Polinski’s graffiti strategy is simple: find it before it becomes a bigger problem. “If you can get in fast, you can take care of it faster, get little bits when they pop up so they don’t become bigger,” he said.
Although motives for generating graffiti are unclear, its presence throughout the forest shows the desire to leave one’s mark is widespread. According to Atkins, some do it simply to say they “were there.” Both Polinski and Atkins believe the biggest reason is directly because someone else already did it—graffiti begets graffiti.
While most associate graffiti with spray painting, carvings are often used to vandalize the forest. Carvings are permanent and can be detrimental to the health of trees and fauna. “Any time you take the bark off a tree, it impacts the flow of water up to the branches and into the leaves,” said Atkins. “It can foster an environment where bacteria gets in and compromises the tree.”
Polinski wonders what would happen if the public never saw the graffiti in the first place. “You have to wonder if the potential to take part in [vandalism] is even there,” he said.
Efforts to clean up graffiti, however, are not undertaken in vain. The CRF reports sightings and carries out cleanups throughout the year, picking up litter and washing off what they can. When it comes to removing graffiti, CRF has a process it uses to identify and clean sites, though it can be daunting and doesn’t always accomplish complete removals.
Graffiti sites are inventoried, supplies like brushes and a biodegradable product called TAGAWAY are gathered, and a volunteer cleanup is organized by Polinski. “Usually with TAGAWAY, you have to apply it, wait a while, and scrub, then reapply it, wait a while, and scrub again,” he said.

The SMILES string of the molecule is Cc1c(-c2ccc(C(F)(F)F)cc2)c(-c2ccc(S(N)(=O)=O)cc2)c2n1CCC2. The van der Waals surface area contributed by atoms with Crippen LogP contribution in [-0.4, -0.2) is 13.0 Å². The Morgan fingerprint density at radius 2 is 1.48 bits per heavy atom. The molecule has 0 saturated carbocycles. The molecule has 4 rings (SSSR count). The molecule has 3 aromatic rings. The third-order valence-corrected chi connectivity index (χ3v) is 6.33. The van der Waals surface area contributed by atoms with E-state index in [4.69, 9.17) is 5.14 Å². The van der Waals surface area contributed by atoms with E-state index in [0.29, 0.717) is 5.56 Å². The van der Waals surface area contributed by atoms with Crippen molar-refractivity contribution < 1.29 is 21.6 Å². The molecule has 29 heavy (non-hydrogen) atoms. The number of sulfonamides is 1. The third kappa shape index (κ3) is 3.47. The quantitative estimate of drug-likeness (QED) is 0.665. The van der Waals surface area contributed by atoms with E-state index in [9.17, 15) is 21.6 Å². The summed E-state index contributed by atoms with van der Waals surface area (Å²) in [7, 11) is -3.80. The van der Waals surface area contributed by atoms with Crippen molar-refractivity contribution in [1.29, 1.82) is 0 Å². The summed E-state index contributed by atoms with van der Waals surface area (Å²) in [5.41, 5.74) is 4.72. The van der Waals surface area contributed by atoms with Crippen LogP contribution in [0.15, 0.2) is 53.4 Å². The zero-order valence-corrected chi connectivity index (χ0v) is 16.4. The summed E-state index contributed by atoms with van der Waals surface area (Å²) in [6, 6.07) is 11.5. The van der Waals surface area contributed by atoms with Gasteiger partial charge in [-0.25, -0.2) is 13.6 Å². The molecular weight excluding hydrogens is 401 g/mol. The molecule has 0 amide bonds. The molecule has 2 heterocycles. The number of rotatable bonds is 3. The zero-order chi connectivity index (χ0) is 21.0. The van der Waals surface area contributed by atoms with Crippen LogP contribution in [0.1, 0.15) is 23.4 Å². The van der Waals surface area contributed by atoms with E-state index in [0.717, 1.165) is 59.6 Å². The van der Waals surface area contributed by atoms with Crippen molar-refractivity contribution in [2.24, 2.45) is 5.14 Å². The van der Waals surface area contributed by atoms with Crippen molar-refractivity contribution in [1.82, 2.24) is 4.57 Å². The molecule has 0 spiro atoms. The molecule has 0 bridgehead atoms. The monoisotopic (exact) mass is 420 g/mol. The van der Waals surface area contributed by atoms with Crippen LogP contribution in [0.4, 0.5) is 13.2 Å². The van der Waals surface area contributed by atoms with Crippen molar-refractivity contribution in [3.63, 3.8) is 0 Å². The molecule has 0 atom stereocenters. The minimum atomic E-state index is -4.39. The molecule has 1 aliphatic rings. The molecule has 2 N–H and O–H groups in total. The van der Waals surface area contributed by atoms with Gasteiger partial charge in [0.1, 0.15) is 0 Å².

Some visitors, however, don’t see the graffiti as an issue. John Atkinson and Joseph White, lifelong visitors to the forest, said much of the graffiti they have seen is not new. “That stuff is old,” said White. “A few more years and you won’t even know it is there.”
This public perception does not stop graffiti removal efforts for Atkins, who hopes to curb some of the illegal activity with public awareness campaigns focusing on public interest in the forest. However, Atkins realizes the results can go unseen. “With our efforts, I feel like they do work, but it’s not measurable,” said Atkins.
Though this work doesn’t solve the issue of graffiti, the forest’s passionate caretakers continue the uphill battle. The next steps for CRF and the forest involve increased public awareness with a focus on accountability. With the sporadic nature of graffiti, the future looks as foggy as the forest on a cool summer morning. But without the attempts of the CRF and the forest managers like Atkins, the effects of the graffiti would likely be much worse.
John Henry Thomas is a junior studying journalism at West Virginia University. Hailing from Pittsburgh, he found his interest in backpacking and the outdoors while becoming an Eagle Scout.